Now you?re playing with power – if you?ve got the Tranzend Ultra Coat

While I can?t speak for all of you, here in Chicago we?re still definitely getting hit with tastes of winter (interspersed with some very spring-like weather). In fact, as I write this, we?ve got a winter storm on the way. That means I?ll have my heavier down coat in play, but if you don?t want the bulk, then something like the Tranzend Ultra Coat may be what you?re looking for.

To look at the Tranzend Ultra Coat, it looks like your standard sort of outer shell jacket – something you?d use for protection from the rain, or as an outer layer on top of something warm. Well, the brand is claiming that this is actually all the jacket you need. How?s that? Well, you see, it?s got itself a battery pack that you can leverage.

By pressing the button on the inner chest portion of the jacket, you?ll start drawing electrons from that battery pack and pumping them out to panels in the coat that will provide you heat, at one of three pre-defined labels. In that way, they don?t have to have a lot of bulky insulation, allowing the jacket to have a slimmer profile. Depending on the level of warmth you?re requiring, the battery pack is supposed to last between 4 and 13 hours.

What I find curious is that they really don?t talk much about this battery pack, other than duration and the fact that it?s a 5V. Which puts me in mind of your standard sort of external battery pack for charging up anything over USB. So, here?s to hoping it?s a standard connector, so you could swap in another one if you needed, or even use the jacket to put some juice to your phone. It does seem that it should be removable, as the jacket itself is machine washable.

So, that?s the ?tech? angle on the Tranzend Ultra Coat. Past that, it?s got a lot of the functionality that you?d want from a piece of outwear – 4-way stretch, waterproofness, and windproof. All of that sounds like a jacket that won?t breathe, but they?re claiming that their woven eco-friendly (from some up-cycled source) material is breathable, though you won?t know that for sure until you try it out yourself.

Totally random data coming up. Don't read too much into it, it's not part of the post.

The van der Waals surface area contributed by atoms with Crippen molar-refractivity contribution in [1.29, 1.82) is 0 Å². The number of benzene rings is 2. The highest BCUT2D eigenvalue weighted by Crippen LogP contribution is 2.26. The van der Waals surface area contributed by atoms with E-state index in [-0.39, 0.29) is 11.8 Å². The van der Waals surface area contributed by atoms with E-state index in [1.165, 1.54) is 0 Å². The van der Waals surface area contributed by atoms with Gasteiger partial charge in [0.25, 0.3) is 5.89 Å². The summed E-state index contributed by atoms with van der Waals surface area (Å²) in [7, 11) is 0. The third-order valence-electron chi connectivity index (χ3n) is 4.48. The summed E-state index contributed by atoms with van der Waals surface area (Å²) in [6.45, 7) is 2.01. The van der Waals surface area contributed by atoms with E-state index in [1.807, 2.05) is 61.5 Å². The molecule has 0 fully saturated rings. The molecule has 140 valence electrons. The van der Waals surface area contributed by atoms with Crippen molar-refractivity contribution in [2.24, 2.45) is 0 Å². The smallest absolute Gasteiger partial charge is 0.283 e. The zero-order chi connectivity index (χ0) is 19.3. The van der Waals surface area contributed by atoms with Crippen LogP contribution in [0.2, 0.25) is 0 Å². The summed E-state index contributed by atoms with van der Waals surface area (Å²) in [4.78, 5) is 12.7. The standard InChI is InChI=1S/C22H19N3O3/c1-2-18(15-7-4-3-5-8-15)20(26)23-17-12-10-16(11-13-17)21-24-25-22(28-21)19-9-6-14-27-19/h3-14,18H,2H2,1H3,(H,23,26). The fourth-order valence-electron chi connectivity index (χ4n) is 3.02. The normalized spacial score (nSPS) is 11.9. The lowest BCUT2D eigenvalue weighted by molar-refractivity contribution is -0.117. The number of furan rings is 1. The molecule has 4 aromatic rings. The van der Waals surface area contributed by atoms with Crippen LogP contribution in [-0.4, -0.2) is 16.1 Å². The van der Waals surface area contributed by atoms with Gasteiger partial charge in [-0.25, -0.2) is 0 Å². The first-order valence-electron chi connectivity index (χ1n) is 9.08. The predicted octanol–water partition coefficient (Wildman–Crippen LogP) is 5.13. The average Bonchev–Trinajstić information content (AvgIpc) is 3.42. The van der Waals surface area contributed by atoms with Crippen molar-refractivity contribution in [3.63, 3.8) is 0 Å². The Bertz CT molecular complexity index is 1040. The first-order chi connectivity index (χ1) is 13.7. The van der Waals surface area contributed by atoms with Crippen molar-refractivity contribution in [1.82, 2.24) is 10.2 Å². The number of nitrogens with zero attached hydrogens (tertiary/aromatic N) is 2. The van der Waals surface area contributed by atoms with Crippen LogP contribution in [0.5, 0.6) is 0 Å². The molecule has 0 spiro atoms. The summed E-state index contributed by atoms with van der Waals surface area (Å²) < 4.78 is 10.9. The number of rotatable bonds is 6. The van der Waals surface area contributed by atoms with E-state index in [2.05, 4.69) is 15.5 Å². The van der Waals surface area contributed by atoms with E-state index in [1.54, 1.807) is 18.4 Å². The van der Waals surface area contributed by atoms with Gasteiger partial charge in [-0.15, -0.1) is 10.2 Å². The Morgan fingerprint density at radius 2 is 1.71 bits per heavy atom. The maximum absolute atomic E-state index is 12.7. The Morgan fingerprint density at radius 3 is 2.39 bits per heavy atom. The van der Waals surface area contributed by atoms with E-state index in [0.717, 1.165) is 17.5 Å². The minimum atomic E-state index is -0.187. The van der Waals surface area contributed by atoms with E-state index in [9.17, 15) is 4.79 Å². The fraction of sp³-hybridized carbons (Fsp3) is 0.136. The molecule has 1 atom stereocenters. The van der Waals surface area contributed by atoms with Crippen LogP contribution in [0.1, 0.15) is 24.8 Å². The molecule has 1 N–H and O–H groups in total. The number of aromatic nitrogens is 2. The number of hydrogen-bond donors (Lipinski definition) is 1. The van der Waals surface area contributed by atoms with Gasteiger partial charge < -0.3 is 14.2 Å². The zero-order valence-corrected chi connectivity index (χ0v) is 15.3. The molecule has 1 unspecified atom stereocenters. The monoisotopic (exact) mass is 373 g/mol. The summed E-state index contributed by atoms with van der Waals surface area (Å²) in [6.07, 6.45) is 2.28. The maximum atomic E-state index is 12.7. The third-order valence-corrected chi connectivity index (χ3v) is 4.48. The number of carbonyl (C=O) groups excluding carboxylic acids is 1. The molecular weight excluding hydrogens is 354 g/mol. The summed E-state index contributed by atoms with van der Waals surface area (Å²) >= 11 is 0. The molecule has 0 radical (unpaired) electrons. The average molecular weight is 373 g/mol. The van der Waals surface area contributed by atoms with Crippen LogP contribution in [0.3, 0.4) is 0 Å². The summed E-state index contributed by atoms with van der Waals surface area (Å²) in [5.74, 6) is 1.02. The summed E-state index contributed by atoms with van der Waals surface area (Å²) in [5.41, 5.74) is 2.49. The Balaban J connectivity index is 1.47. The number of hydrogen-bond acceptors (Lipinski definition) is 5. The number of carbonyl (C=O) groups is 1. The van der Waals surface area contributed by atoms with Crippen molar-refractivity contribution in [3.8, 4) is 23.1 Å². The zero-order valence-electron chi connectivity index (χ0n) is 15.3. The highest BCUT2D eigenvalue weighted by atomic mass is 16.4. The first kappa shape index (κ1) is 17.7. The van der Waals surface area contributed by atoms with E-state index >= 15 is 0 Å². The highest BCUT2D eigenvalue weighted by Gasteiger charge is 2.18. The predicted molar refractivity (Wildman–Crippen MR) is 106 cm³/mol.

The Kickstarter for the Tranzend Ultra Coat is running now, and closes out on March 23, 2020. As of this writing, the campaign is only at about 35% funded, which I suppose makes sense. It?s a brand no-one has heard of, so of course you?re going to have questions around how the jacket performs and how robust those warming panels (read: how long will they last?) actually are. Earlybird pricing starts at $299 so it?s not a small roll of the dice you?re taking here. It?s a clever – and very work/dressier approach to staying warm in the winter. Unless some impartial reviews come out about it, though, this one may have trouble crossing that funding goal. campaign page

Tech Specs from Tranzend

  • Eco-Friendly: Ultra Coat?s breathable material is made from recycled plastic bottles and coffee grounds.
  • Self-Heating Technology
    • Tri-zone heating panels connect to a portable 5V power bank.
    • With one panel on each side of the front zipper and a third on the back, a controller offers three heat settings for optimal comfort.
    • Battery power will last between 4 and 13 hours.
  • Weather-Sealed Construction
    • The eco-friendly yarn is tightly woven, ensuring Ultra Coat is odor-free, moisture-wicking, and windproof.
    • Durable water repellent technology creates a high water pressure resistant membrane.
    • A stitched-in interior snow skirt keeps cold air and snow from coming in the bottom of the coat, no matter the activity.
  • Additional Features
    • Laser cut microfiber pockets at sides and wrists keep hands warm and belongings secure.
    • Magnetic earbud holder at the end of the collar keeps earbuds close.
    • Detachable, magnetic hood is attached and removed easily, making Ultra Coat perfect for any occasion.
  • Available in sizes S to 3XL, Ultra Coat is also machine washable and dryer safe.

Patrick Kansa

A big data developer and leader with a penchant for gadgets, books, watches and beverages. You can find my work on WristWatchReview, Knapsack.News, and Slushpile. If you're on Twitter and/or Instagram, you'll find me there as @PatrickWatches.

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